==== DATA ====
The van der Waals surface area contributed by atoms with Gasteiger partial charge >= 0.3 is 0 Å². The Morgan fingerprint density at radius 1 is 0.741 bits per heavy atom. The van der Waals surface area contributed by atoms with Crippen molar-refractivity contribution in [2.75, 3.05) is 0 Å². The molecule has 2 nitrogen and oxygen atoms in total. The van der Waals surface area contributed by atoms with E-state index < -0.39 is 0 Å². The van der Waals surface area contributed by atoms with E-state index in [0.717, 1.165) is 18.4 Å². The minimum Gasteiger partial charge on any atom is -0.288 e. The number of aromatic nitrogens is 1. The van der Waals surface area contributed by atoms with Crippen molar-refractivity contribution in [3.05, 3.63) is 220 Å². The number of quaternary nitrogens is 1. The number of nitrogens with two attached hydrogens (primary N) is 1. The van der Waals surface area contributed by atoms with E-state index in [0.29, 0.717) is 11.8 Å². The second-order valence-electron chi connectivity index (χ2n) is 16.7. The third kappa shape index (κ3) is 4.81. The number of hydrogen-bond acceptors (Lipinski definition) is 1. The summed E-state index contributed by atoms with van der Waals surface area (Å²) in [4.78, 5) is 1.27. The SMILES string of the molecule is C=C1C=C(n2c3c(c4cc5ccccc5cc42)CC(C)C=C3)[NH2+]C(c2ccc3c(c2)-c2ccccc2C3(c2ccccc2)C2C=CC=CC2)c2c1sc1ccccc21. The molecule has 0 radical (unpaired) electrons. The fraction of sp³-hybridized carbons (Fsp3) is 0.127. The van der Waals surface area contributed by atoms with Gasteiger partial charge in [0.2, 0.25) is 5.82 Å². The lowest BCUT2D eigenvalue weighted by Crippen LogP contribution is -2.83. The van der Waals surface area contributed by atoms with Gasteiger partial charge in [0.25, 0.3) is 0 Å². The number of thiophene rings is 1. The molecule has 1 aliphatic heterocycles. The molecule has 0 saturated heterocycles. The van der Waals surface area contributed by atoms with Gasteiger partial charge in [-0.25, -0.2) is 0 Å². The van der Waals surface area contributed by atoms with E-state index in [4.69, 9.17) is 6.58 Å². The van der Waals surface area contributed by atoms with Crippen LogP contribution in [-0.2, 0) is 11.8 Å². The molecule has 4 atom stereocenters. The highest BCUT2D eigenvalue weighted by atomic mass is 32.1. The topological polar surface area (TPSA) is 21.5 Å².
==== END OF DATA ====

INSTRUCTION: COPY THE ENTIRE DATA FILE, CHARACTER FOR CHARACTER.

The van der Waals surface area contributed by atoms with Gasteiger partial charge >= 0.3 is 0 Å². The Morgan fingerprint density at radius 1 is 0.741 bits per heavy atom. The van der Waals surface area contributed by atoms with Crippen molar-refractivity contribution in [2.75, 3.05) is 0 Å². The molecule has 2 nitrogen and oxygen atoms in total. The van der Waals surface area contributed by atoms with E-state index < -0.39 is 0 Å². The van der Waals surface area contributed by atoms with E-state index in [0.717, 1.165) is 18.4 Å². The minimum Gasteiger partial charge on any atom is -0.288 e. The number of aromatic nitrogens is 1. The van der Waals surface area contributed by atoms with Crippen molar-refractivity contribution in [3.05, 3.63) is 220 Å². The number of quaternary nitrogens is 1. The number of nitrogens with two attached hydrogens (primary N) is 1. The van der Waals surface area contributed by atoms with E-state index in [0.29, 0.717) is 11.8 Å². The second-order valence-electron chi connectivity index (χ2n) is 16.7. The third kappa shape index (κ3) is 4.81. The number of hydrogen-bond acceptors (Lipinski definition) is 1. The summed E-state index contributed by atoms with van der Waals surface area (Å²) in [4.78, 5) is 1.27. The SMILES string of the molecule is C=C1C=C(n2c3c(c4cc5ccccc5cc42)CC(C)C=C3)[NH2+]C(c2ccc3c(c2)-c2ccccc2C3(c2ccccc2)C2C=CC=CC2)c2c1sc1ccccc21. The molecule has 0 radical (unpaired) electrons. The fraction of sp³-hybridized carbons (Fsp3) is 0.127. The van der Waals surface area contributed by atoms with Gasteiger partial charge in [0.2, 0.25) is 5.82 Å². The lowest BCUT2D eigenvalue weighted by Crippen LogP contribution is -2.83. The van der Waals surface area contributed by atoms with Gasteiger partial charge in [0.25, 0.3) is 0 Å². The number of thiophene rings is 1. The molecule has 1 aliphatic heterocycles. The molecule has 0 saturated heterocycles. The van der Waals surface area contributed by atoms with Gasteiger partial charge in [-0.25, -0.2) is 0 Å². The van der Waals surface area contributed by atoms with E-state index in [4.69, 9.17) is 6.58 Å². The van der Waals surface area contributed by atoms with Crippen LogP contribution in [-0.2, 0) is 11.8 Å². The molecule has 4 atom stereocenters. The highest BCUT2D eigenvalue weighted by atomic mass is 32.1. The topological polar surface area (TPSA) is 21.5 Å².